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eBook Native American Sovereignty on Trial: A Handbook with Cases, Laws, and Documents epub

by Bryan Wildenthal,Charles Zelden

eBook Native American Sovereignty on Trial: A Handbook with Cases, Laws, and Documents epub
  • ISBN: 1576076245
  • Author: Bryan Wildenthal,Charles Zelden
  • Genre: Social Sciences
  • Subcategory: Social Sciences
  • Language: English
  • Publisher: ABC-CLIO (April 24, 2003)
  • Pages: 357 pages
  • ePUB size: 1272 kb
  • FB2 size 1426 kb
  • Formats lrf txt azw rtf


Bryan H. Wildenthal is associate professor of law and director of the Center for Law and Social Justice at Thomas . Wildenthal focuses on 5 topics: The Cherokee Cases, Indian Treaty Rights, Tribal Criminal Jurisdiction, Tribal Civil Jurisdiction, and Tribal Gambling

Wildenthal focuses on 5 topics: The Cherokee Cases, Indian Treaty Rights, Tribal Criminal Jurisdiction, Tribal Civil Jurisdiction, and Tribal Gambling. Each topic has an introduction section, a historical background section, and a description of the cases and the many issues. Each topic is also subdivided into its seminal Supreme Court cases such as Lone Wolf v. Hitchcock, Oliphant v. Sququamish, and Worcester v. Georgia.

The actual text of key treaties, court decisions, and other legal documents pertaining to the five tribal controversies are featured and analyzed.

This concise volume tracing the evolution of Native American sovereignty will supplement coursework in law, political science, . history, and American Indian studies.

Native American Sovere. by Bryan H. Wildenthal. See a Problem? We’d love your help.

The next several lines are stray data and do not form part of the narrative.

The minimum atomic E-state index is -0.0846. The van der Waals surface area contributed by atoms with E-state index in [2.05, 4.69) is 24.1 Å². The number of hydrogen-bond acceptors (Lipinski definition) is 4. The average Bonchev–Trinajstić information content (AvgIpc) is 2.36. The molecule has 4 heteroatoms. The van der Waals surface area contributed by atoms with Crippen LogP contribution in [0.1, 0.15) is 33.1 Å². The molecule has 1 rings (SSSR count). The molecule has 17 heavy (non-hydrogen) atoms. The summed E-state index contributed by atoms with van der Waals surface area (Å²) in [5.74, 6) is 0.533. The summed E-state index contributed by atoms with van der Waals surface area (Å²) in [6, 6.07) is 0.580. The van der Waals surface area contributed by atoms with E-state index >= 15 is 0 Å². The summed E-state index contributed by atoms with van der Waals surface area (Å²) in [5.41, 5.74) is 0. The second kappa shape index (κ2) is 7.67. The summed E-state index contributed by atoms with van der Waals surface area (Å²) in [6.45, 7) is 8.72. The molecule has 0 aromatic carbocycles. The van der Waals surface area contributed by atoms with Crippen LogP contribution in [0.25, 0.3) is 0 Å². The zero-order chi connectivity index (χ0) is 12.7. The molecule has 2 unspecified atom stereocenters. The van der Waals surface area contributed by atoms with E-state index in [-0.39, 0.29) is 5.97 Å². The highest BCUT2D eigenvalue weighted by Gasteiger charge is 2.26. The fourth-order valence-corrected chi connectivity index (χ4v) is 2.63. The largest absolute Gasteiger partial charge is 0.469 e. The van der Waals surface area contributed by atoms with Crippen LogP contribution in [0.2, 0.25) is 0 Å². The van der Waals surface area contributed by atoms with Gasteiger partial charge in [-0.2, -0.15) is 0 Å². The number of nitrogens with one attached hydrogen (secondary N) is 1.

Charles Zelden, Bryan Wildenthal.

The "least dangerous branch": the Supreme Court and American war making ; Defining the new roles: the Court and war making in the early national era ; The Civil War: libertarian idealism versus wartime pragmatism ; Reconstruction and ex parte Milligan ; World War I and Justice Holmes's conscience ; World War II ; After World War II: traditions ; The Court and war in the nuclear age ; Youngstown.

Santa Barbara, California, Denver, Colorado, Oxford, England.

Explores and documents the causes and effects of the long history of vote denial on American politics, culture, law, and society. A timeline giving the history of voting rights from 1619, when Virginia planters voted for the first time, to 2000, when the Supreme Court invalidated Florida's recount process, which ultimately determined the outcome of the election. Excerpts of key legal documents including Reynolds v. Sims (one person, one vote) and Bush v. Gore (debate over nationalization of voting rights) show more.

A survey of Native American tribal law and its place within the framework of the U.S. Constitution from colonial times to today's headlines.

• Carefully edited original texts of various major Supreme Court opinions and historic legal documents including the Cherokee decisions of the 1830s, the U.S.–Navajo Treaty of 1868, and the California Tribal Gaming Compact of 2000